Major Enhanced Oil Recovery projects still on track

NOVEL TECHNOLOGY: EOR schemes to deliver 25pc of PDO’s oil output by 2025

Conrad Prabhu –
Majority state-owned Petroleum Development Oman (PDO) says it still sees in excess of a quarter of crude oil production coming from Enhanced Oil Recovery (EOR) despite the relatively high capital cost of such ventures.
“Despite the complexity and cost of EOR projects and the need to prioritise low unit technical cost oil, EOR remains a central pillar of PDO’s evolving portfolio. It is anticipated that by 2025 more than 25 per cent of PDO’s production will come from such projects,” the nation’s largest oil and gas producer said in its newly published PDO Sustainability Report 2016.
A number of commercial-scale EOR projects are currently in operation based primarily on miscible gas injection (MGI), chemical and thermal technologies. At the same time, the company is also pursuing the testing and development of a string of “novel EOR technologies” which it hopes to deploy, once established as commercially viable, in collaboration with international partners. A case in point is the Habhab ultra-heavy oilfield, the hydrocarbon potential of which PDO plans to develop with technical assistance from an international partner.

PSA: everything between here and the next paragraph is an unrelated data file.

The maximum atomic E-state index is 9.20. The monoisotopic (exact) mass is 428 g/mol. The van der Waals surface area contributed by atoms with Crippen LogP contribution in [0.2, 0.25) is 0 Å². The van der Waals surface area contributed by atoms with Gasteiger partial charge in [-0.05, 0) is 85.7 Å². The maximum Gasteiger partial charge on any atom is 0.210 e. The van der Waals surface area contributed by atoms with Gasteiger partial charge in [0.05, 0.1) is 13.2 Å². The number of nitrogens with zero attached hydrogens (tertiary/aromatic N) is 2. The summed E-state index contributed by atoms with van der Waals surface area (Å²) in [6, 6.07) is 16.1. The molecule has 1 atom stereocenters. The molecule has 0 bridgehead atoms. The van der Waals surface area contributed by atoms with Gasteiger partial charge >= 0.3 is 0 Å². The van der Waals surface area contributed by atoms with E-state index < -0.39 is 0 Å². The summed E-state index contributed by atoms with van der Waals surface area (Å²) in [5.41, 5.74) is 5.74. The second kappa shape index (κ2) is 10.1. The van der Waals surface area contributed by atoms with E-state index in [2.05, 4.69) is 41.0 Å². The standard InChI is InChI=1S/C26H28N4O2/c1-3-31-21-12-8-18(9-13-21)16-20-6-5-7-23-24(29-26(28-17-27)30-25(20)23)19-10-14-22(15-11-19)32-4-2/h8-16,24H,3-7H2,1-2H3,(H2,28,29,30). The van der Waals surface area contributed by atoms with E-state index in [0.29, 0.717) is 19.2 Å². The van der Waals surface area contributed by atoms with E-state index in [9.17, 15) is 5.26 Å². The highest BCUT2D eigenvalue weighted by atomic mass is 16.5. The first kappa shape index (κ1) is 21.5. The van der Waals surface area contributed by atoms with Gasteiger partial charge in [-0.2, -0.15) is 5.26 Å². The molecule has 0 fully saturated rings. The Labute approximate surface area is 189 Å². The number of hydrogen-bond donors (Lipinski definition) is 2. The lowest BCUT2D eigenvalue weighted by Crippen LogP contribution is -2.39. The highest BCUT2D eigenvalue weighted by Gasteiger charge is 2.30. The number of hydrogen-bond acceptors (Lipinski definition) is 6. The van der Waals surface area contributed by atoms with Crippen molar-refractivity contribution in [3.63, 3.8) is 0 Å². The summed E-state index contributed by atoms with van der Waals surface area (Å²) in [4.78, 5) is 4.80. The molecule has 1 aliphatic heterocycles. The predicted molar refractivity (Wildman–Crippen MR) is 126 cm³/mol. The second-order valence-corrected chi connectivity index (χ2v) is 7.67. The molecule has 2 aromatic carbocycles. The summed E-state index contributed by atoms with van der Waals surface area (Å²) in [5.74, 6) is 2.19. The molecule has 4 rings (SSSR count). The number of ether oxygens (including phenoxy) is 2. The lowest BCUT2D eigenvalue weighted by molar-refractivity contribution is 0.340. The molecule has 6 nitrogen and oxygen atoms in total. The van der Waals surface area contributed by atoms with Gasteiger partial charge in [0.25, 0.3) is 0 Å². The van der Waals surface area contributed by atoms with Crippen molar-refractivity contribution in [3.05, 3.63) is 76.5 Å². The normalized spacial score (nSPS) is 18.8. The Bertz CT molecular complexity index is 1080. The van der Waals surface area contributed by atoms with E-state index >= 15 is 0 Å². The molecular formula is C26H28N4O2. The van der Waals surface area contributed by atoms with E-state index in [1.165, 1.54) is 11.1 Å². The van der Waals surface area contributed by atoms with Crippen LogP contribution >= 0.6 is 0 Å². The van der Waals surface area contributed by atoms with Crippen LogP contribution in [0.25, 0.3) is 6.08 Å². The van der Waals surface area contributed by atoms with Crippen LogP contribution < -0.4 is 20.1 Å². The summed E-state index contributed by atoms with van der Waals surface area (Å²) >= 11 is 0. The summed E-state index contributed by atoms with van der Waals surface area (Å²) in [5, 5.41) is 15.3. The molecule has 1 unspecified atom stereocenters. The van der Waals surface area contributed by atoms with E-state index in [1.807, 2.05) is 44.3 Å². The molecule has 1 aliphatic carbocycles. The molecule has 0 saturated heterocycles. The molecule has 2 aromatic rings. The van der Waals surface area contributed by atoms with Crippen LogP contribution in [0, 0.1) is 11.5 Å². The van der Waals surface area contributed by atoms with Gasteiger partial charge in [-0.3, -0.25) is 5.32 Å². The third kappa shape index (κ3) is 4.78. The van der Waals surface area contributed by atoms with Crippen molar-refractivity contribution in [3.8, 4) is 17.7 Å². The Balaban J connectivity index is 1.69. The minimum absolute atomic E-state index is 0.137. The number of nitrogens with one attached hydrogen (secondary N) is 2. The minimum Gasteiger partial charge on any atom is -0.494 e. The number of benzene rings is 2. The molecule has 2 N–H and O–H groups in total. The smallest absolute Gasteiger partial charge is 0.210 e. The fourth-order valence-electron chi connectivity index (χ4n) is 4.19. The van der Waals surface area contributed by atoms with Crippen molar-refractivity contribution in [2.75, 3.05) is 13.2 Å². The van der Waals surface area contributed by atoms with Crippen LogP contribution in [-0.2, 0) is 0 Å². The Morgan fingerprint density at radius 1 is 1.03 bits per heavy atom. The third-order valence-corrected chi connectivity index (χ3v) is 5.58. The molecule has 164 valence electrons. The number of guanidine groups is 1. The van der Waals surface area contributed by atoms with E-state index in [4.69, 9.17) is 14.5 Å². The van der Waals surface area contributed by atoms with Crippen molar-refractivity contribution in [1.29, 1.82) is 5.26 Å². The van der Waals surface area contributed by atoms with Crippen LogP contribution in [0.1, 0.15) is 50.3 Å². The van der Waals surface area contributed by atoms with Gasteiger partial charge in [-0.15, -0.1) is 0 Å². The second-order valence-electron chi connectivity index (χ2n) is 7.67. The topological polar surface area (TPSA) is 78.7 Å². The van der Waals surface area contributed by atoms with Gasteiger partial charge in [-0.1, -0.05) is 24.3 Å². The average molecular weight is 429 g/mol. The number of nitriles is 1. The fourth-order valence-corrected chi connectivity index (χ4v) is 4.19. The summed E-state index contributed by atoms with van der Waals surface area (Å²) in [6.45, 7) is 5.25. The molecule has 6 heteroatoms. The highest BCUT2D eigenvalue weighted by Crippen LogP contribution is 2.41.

The biggest of its portfolio of EOR schemes currently in operation is the Marmul polymer project, which as exemplified PDO’s successful application of enhanced oil recovery methods for boosting production. Over the six years since it has been in operation, the Marmul project has delivered around 12 million barrels of oil. It also paved the way for the successful rollout of the second phase in 2015, entailing the injection of polymer into a further 19 injectors.
“The additional injectors have been injecting polymer smoothly and an increase in oil production due to this was observed in 2016 with an oil gain of about 1,800 barrels per day (bpd),” said PDO.
Last year, seeking to build on its success, PDO undertook the trial of an alkaline-surfactant-polymer (ASP) flooding pilot at Marmul. The results were gratifying: output rose 30 per cent — well above the target of 20 per cent, while the quality of the produced oil was emulsion-free as well.
“This encouraging outcome from the trial uplifts the commercial outlook for (Alkaline-Surfactant-Polmer) full-field implementation, and a feasibility study is planned to start this year,” the company said.
Elsewhere in Block 6, near miscible gas injection (MGI) targeting the Birba field has yielded an additional 8 million bpd of oil for 5.5 billion m3 of gas injected over the past 23 years. MGI is also on target to achieve up to 45 per cent recovery from infill horizontal drilling and additional gas injection.
MGI has also proved a game-changer at Harweeb 2AB where gas injection has helped deliver an increment 10 million barrels of oil to date. Other MGI-related successes of the past year include the commissioning of the Sakhiya A2C mini flood and the Al Noor 3A sour miscible gas injection pilot with positive initial indications, according to PDO.
At Qarn Alam in central Oman, thermal gas oil gravity drainage (GOGD) has helped deliver 6 million barrels of oil based on the injection of 2.9 million tonnes of steam over the past six years. Output rose an incremental 650 bpd above target last year.
Output from the Amal field, the subject of a steam flood, was 12,824 bpd as the year’s average oil production, the company added.